Are you following? Most of the important things in life are backwards, or feel backwards because we were made to run on love, but we don’t here.

So then what is forgiveness? I have thought about this for 10 years, and studied it longer. What actually is forgiveness? First you have to admit evil and wrong: Oswald Chambers says, “The recognition of sin does not destroy the basis of friendship; it establishes mutual regard for the fact that the basis of life is tragic.”

It is now, but it wasn’t always so. In our beginning we were all good, made for love and joy. That means we have to accept sin. What in the world is that? I see it as brokenness, but it is more accurately that which broke us–high-handed mutiny against God and love–that which separated us from God and gave us two conflicting natures. It was high-handed because there was no reason for it. It came because they could. They were free to rebel. It happened before us.

So then forgiveness makes possible the reconciliation that fixes the separation–the tragedy. But it is not reconciliation. You can forgive without reconciling. And that comes from the God-part of us. It can’t be otherwise. Reconciliation is the idea that people are worth living with, worth loving, capable of choice and change. But forgiveness comes before.

Forgiving is primarily for us–it frees us from carrying hurt and anger. It is the attitude that makes it possible for us to keep giving even when we have been hurt or when we have done the damage. We give ourselves another chance to get it. We believe we aren’t hopeless.

At the most basic level forgiveness is belief that love is real and freedom exists–that I can make choices and change, and so can you, that love is a power in the universe and we call it God. There is a being, a Trinity of beings, who is pure love who wants to live with us and bring us back to wholeness, but who will let us choose in freedom.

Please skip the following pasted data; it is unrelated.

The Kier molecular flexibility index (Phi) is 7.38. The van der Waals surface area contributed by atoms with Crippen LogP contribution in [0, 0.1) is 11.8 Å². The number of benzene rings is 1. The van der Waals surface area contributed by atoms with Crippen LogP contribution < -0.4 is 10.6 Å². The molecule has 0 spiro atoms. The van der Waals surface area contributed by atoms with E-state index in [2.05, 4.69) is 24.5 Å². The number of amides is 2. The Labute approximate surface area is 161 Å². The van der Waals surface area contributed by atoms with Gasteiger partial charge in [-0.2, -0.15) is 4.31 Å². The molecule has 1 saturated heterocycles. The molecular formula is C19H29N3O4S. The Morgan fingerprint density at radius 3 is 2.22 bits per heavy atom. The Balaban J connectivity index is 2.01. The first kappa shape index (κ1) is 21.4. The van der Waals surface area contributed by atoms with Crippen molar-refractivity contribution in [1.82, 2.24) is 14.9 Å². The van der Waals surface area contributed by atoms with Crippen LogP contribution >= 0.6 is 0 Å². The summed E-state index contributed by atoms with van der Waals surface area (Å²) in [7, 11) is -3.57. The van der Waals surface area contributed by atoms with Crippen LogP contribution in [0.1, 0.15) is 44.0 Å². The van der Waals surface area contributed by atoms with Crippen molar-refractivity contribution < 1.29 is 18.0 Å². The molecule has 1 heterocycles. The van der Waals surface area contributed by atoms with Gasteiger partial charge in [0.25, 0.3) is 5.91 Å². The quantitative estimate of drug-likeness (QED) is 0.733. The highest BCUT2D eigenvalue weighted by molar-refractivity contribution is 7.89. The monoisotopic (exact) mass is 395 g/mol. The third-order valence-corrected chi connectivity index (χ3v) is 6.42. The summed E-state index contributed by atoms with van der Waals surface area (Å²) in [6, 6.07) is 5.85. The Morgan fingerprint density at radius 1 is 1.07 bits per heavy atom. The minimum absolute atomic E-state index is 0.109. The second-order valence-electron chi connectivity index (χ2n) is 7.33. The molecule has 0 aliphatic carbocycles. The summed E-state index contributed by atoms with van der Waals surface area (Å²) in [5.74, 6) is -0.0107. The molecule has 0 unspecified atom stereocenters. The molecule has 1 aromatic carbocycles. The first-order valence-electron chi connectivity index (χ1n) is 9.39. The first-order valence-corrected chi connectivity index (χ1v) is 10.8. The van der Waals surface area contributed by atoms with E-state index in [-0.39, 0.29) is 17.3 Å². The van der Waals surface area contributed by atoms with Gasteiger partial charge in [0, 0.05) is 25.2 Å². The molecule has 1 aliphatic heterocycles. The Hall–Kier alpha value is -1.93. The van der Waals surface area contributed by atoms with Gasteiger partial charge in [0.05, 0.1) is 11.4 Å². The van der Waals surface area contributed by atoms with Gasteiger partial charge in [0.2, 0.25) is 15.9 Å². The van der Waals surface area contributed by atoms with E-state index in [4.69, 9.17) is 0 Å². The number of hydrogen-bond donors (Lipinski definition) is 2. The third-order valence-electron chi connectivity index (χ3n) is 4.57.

Love is not just an emotion. It is power. Pure stable energy that is so strong unstable energy can’t exist in it’s presence. The first five books of the Bible, and maybe all of them, are about God trying different ways of dealing with the problem of being with us because His presence would consume us.

Forgiving is the easiest thing God does. Reconciliation is a process requiring a want-to on both sides. But forgiveness most simply stated is for giving love to ourselves and others just because we can. Forgiveness may be separating in love (as God had to) or it may be coming together in love, but it is fueled by love and supported by choice. I can let go or take you back believing in the change love can make. I can come back to Love.


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What Makes a Good Father?

Did you have a good father?

I would love to know what percentage of you can answer yes, and feel it. What made him good? I know already he wasn’t perfect, there isn’t such a thing, but I wonder why there aren’t more who were (are) good enough. What do we need in a father?

It’s a good question for Father’s Day. We need fathers: their strength, their guidance and directions, their understanding and gentleness. But so often they are either a detriment or just absent. Being a woman and a mother, I don’t really understand that. Having a father who worked very hard, I do appreciate the responsibility and loyalty of men for their families, but why is it so hard for them to relate to their children?